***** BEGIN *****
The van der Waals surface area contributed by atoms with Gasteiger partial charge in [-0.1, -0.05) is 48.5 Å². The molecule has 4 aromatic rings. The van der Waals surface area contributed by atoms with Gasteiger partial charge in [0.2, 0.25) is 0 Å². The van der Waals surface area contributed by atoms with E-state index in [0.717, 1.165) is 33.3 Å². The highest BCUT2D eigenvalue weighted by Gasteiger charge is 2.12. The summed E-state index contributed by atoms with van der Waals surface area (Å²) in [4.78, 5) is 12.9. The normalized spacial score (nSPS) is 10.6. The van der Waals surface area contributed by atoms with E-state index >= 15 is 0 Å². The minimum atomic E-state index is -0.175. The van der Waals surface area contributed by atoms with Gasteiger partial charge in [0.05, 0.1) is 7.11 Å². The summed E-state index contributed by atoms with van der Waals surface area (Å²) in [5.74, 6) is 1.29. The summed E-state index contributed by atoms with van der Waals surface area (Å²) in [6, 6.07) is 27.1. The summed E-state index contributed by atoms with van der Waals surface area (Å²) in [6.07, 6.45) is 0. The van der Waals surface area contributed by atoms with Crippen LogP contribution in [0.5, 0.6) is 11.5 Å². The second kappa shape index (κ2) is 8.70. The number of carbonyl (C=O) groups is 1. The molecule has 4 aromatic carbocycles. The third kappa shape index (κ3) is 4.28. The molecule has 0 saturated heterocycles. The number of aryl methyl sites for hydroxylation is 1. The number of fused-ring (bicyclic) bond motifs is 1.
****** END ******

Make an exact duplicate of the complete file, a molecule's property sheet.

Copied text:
The van der Waals surface area contributed by atoms with Gasteiger partial charge in [-0.1, -0.05) is 48.5 Å². The molecule has 4 aromatic rings. The van der Waals surface area contributed by atoms with Gasteiger partial charge in [0.2, 0.25) is 0 Å². The van der Waals surface area contributed by atoms with E-state index in [0.717, 1.165) is 33.3 Å². The highest BCUT2D eigenvalue weighted by Gasteiger charge is 2.12. The summed E-state index contributed by atoms with van der Waals surface area (Å²) in [4.78, 5) is 12.9. The normalized spacial score (nSPS) is 10.6. The van der Waals surface area contributed by atoms with E-state index >= 15 is 0 Å². The minimum atomic E-state index is -0.175. The van der Waals surface area contributed by atoms with Gasteiger partial charge in [0.05, 0.1) is 7.11 Å². The summed E-state index contributed by atoms with van der Waals surface area (Å²) in [5.74, 6) is 1.29. The summed E-state index contributed by atoms with van der Waals surface area (Å²) in [6, 6.07) is 27.1. The summed E-state index contributed by atoms with van der Waals surface area (Å²) in [6.07, 6.45) is 0. The van der Waals surface area contributed by atoms with Crippen LogP contribution in [0.5, 0.6) is 11.5 Å². The second kappa shape index (κ2) is 8.70. The number of carbonyl (C=O) groups is 1. The molecule has 4 aromatic carbocycles. The third kappa shape index (κ3) is 4.28. The molecule has 0 saturated heterocycles. The number of aryl methyl sites for hydroxylation is 1. The number of fused-ring (bicyclic) bond motifs is 1.